“Past assumptions that our capability to produce nuclear weapons would not be necessary and that we could permit the required infrastructure to age into obsolescence have proven to be mistaken,” the Trump administration said in the nuclear weapons policy it published in February. “It is now clear that the United States must have sufficient research, design, development, and production capacity to support the sustainment and replacement of its nuclear forces.”
The Trump administration has budgeted more funding for the NNSA to reinvest in the country’s nuclear infrastructure, but doubts persist in Congress about whether the agency charged with stewarding the country’s nuclear weapons can escape a past marred by cost overruns and safety incidents.
For the first 13 months of the Trump administration, the agency lacked a Senate-confirmed director, resulting in lost time on some of the most pressing nuclear matters.
Lisa E. Gordon-Hagerty, a former health physicist at the Lawrence Livermore National Laboratory, was sworn in to administer the agency on Feb. 22.
Gordon-Hagerty has promised to prioritize resolving the plutonium pit issue.
For years, the United States produced the plutonium triggers at a nuclear weapons production facility called Rocky Flats outside Denver. The facility shut down in 1989 months after federal agents raided the premises due to environmental crimes.
Nearly two decades later, the United States resumed a limited operation to manufacture plutonium pits in 2007, this time at Los Alamos.
By then, the NNSA was in the midst of plans to build a bigger plutonium pit production facility at the lab, which would have increased capacity and added protections against earthquakes. But as cost estimates skyrocketed, the NNSA canceled the project in 2012 after spending nearly half a billion dollars on designs.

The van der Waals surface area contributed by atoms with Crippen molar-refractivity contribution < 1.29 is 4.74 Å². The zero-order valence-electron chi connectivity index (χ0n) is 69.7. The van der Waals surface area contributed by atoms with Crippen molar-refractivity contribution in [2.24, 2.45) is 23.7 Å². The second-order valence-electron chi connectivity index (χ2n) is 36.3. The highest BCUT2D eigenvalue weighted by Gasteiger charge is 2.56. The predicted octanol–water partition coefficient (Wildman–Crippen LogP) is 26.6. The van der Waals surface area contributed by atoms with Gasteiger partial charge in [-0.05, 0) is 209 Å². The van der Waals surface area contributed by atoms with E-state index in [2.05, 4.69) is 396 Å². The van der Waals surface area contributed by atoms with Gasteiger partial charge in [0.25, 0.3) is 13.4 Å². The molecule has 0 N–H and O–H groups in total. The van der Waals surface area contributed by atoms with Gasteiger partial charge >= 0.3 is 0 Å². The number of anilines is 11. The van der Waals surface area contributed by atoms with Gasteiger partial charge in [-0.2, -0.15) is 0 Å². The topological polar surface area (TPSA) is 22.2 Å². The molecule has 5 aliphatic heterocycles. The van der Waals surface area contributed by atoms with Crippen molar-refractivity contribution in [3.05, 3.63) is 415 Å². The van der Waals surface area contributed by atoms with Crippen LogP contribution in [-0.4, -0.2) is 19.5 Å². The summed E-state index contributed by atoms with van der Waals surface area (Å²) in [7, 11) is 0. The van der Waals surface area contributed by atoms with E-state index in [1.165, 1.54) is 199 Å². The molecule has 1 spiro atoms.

Around the same time, the existing Los Alamos production line was shut down amid safety concerns, including several that were documented last year in reports by the Center for Public Integrity. The lab only recently restarted the operation.
Now the NNSA must decide how to expand production of plutonium pits to meet the Pentagon’s requirements by 2030. Under one option being considered, less ambitious “module” buildings would be constructed at the existing Los Alamos site.
An alternative would include repurposing one of the most problematic projects the Department of Energy has ever undertaken, the Mixed Oxide Fuel Fabrication Facility in South Carolina, to make pits.
Originally designed to turn weapons grade plutonium into commercial reactor fuel, the MOX facility is billions of dollars over budget and still only partially built.
Both the Obama and Trump administrations have tried to kill the project, but Congress has declined to discontinue construction owing primarily to political support from powerful members of the South Carolina delegation. Some have suggested transforming it to produce plutonium pits.
The NNSA is due to deliver its recommendation to Congress by May 11.